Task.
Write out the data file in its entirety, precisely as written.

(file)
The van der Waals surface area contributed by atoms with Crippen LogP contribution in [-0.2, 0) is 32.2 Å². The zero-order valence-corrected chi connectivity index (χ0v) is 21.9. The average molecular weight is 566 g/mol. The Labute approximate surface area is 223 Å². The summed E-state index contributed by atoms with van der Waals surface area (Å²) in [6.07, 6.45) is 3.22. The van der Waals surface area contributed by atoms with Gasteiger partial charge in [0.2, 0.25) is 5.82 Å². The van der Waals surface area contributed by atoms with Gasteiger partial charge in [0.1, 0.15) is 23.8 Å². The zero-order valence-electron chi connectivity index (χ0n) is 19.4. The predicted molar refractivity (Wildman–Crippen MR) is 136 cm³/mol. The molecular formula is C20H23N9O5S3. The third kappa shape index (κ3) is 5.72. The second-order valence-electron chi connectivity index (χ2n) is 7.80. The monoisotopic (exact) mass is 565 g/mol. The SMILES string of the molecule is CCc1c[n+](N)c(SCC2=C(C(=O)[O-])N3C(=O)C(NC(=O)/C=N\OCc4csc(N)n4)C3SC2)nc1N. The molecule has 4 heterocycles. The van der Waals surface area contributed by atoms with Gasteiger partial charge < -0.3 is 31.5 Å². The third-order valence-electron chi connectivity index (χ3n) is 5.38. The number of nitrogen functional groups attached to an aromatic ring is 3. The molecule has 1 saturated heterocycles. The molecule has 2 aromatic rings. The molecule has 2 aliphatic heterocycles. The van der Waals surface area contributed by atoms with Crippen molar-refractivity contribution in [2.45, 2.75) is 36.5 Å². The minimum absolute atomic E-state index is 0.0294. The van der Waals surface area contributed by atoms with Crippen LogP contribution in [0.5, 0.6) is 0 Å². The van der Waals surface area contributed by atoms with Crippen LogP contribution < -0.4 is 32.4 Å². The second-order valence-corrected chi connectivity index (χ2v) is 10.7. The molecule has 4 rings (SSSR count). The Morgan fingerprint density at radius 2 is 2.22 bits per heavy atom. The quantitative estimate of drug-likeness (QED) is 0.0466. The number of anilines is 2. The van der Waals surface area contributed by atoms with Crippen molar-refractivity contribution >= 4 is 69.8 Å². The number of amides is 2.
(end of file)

The van der Waals surface area contributed by atoms with Crippen LogP contribution in [-0.2, 0) is 32.2 Å². The zero-order valence-corrected chi connectivity index (χ0v) is 21.9. The average molecular weight is 566 g/mol. The Labute approximate surface area is 223 Å². The summed E-state index contributed by atoms with van der Waals surface area (Å²) in [6.07, 6.45) is 3.22. The van der Waals surface area contributed by atoms with Gasteiger partial charge in [0.2, 0.25) is 5.82 Å². The van der Waals surface area contributed by atoms with Gasteiger partial charge in [0.1, 0.15) is 23.8 Å². The zero-order valence-electron chi connectivity index (χ0n) is 19.4. The predicted molar refractivity (Wildman–Crippen MR) is 136 cm³/mol. The molecular formula is C20H23N9O5S3. The third kappa shape index (κ3) is 5.72. The second-order valence-electron chi connectivity index (χ2n) is 7.80. The monoisotopic (exact) mass is 565 g/mol. The SMILES string of the molecule is CCc1c[n+](N)c(SCC2=C(C(=O)[O-])N3C(=O)C(NC(=O)/C=N\OCc4csc(N)n4)C3SC2)nc1N. The molecule has 4 heterocycles. The van der Waals surface area contributed by atoms with Gasteiger partial charge < -0.3 is 31.5 Å². The third-order valence-electron chi connectivity index (χ3n) is 5.38. The number of nitrogen functional groups attached to an aromatic ring is 3. The molecule has 1 saturated heterocycles. The molecule has 2 aromatic rings. The molecule has 2 aliphatic heterocycles. The van der Waals surface area contributed by atoms with Crippen molar-refractivity contribution in [2.45, 2.75) is 36.5 Å². The minimum absolute atomic E-state index is 0.0294. The van der Waals surface area contributed by atoms with Crippen LogP contribution in [0.5, 0.6) is 0 Å². The van der Waals surface area contributed by atoms with Crippen LogP contribution < -0.4 is 32.4 Å². The second-order valence-corrected chi connectivity index (χ2v) is 10.7. The molecule has 4 rings (SSSR count). The Morgan fingerprint density at radius 2 is 2.22 bits per heavy atom. The quantitative estimate of drug-likeness (QED) is 0.0466. The number of anilines is 2. The van der Waals surface area contributed by atoms with Crippen molar-refractivity contribution >= 4 is 69.8 Å². The number of amides is 2.